ST. PAUL, Minn. (AP) — Many Minnesota farmers who have suffered years of low crop prices are taking on more debt to begin spring planting while trade tensions and tariffs drag on, according to a Federal Reserve Bank of Minneapolis’ survey.
Poor crop prices and trade woes “dealt a financial blow to farmers from July through September,” according to the survey of farm credit conditions released in November.
The financial hit came while many growers were already struggling, Minnesota Public Radio News reported. University of Minnesota researchers determined that 2015 through 2017 were the worst three consecutive years for farm earnings over the roughly two decades that the university had been tracking farm finances.
The growing number of farms filing for bankruptcy across the Upper Midwest follows low prices for corn, soybeans, milk and beef, according to the Federal Reserve Bank of Minneapolis. Farmers’ financial prospects have worsened since June due to retaliatory tariffs closing the Chinese market for soybeans and holding back milk and beef exports.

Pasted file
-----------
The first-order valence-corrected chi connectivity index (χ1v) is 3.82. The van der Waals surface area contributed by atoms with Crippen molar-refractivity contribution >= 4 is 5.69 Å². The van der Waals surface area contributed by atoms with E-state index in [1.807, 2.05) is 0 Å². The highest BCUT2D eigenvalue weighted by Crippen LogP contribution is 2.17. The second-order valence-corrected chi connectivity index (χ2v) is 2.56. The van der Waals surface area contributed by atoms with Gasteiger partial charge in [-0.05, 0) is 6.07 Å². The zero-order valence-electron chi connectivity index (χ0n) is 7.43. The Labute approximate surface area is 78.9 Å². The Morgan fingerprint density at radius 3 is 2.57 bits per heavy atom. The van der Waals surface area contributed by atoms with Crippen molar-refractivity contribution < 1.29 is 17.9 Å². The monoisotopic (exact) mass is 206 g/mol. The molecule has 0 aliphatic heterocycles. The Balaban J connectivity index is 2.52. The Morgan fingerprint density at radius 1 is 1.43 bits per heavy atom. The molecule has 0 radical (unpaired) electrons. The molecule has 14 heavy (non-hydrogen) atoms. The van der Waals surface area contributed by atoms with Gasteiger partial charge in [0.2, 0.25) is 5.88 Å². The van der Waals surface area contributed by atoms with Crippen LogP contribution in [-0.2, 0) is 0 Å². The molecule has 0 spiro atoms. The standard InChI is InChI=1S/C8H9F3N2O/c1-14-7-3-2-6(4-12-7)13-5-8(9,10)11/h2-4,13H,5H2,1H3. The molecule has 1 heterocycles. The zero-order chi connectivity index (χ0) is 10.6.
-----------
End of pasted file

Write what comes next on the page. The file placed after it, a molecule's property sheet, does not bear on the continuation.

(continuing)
Betsy Jensen teaches farmers about finance at Northland Community and Technical College in East Grand Forks, and she also farms with her family near the town of Stephen.
“There’s going to be a lot of restructuring for this year,” Jensen said. “Restructuring of debt — maybe you’re almost done paying off your land note and now you’re gonna ramp it back up again, create another note against your land.”
Jensen grows half a dozen different crops to spread financial risk at her farm. Low soybean prices can be mitigated by sugar beets or wheat, according to Jensen.
She said she’s seen land values remain strong, which could make cash-poor farmers appear wealthy on paper. Farmers can sell land to help pay off debts, but Jensen said many reject the option for reasons including emotional connection to the land.
“No one is going to make a lot of money in 2019, unfortunately, but we are hoping to squeak by,” Jensen said. “I guess it’s going to be a year to tighten the belt.”